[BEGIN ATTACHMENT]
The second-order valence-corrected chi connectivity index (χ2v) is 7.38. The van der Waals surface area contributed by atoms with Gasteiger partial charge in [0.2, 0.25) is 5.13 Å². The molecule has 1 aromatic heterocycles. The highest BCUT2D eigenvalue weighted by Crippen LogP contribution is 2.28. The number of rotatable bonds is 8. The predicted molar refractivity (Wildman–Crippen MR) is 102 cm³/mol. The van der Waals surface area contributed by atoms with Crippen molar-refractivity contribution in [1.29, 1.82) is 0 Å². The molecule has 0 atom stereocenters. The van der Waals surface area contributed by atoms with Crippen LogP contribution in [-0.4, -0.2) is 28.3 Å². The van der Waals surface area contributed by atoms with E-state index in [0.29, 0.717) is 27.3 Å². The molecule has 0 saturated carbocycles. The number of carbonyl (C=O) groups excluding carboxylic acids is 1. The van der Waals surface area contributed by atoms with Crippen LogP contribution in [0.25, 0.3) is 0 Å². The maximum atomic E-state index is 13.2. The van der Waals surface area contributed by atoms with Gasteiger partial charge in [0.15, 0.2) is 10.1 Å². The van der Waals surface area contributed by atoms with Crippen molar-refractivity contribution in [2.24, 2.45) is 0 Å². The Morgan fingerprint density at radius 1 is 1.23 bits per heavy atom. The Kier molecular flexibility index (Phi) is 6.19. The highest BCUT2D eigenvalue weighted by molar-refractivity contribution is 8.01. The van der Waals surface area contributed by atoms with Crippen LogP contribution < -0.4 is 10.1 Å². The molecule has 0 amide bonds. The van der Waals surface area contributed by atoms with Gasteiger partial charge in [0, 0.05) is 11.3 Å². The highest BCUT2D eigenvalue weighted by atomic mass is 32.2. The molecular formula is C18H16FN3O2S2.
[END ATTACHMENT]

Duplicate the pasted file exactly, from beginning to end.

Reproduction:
The second-order valence-corrected chi connectivity index (χ2v) is 7.38. The van der Waals surface area contributed by atoms with Gasteiger partial charge in [0.2, 0.25) is 5.13 Å². The molecule has 1 aromatic heterocycles. The highest BCUT2D eigenvalue weighted by Crippen LogP contribution is 2.28. The number of rotatable bonds is 8. The predicted molar refractivity (Wildman–Crippen MR) is 102 cm³/mol. The van der Waals surface area contributed by atoms with Crippen molar-refractivity contribution in [1.29, 1.82) is 0 Å². The molecule has 0 atom stereocenters. The van der Waals surface area contributed by atoms with Crippen LogP contribution in [-0.4, -0.2) is 28.3 Å². The van der Waals surface area contributed by atoms with E-state index in [0.29, 0.717) is 27.3 Å². The molecule has 0 saturated carbocycles. The number of carbonyl (C=O) groups excluding carboxylic acids is 1. The van der Waals surface area contributed by atoms with Crippen LogP contribution in [0.25, 0.3) is 0 Å². The maximum atomic E-state index is 13.2. The van der Waals surface area contributed by atoms with Gasteiger partial charge in [0.15, 0.2) is 10.1 Å². The van der Waals surface area contributed by atoms with Crippen molar-refractivity contribution in [2.24, 2.45) is 0 Å². The Morgan fingerprint density at radius 1 is 1.23 bits per heavy atom. The Kier molecular flexibility index (Phi) is 6.19. The highest BCUT2D eigenvalue weighted by molar-refractivity contribution is 8.01. The van der Waals surface area contributed by atoms with Crippen LogP contribution < -0.4 is 10.1 Å². The molecule has 0 amide bonds. The van der Waals surface area contributed by atoms with Gasteiger partial charge in [0, 0.05) is 11.3 Å². The highest BCUT2D eigenvalue weighted by atomic mass is 32.2. The molecular formula is C18H16FN3O2S2.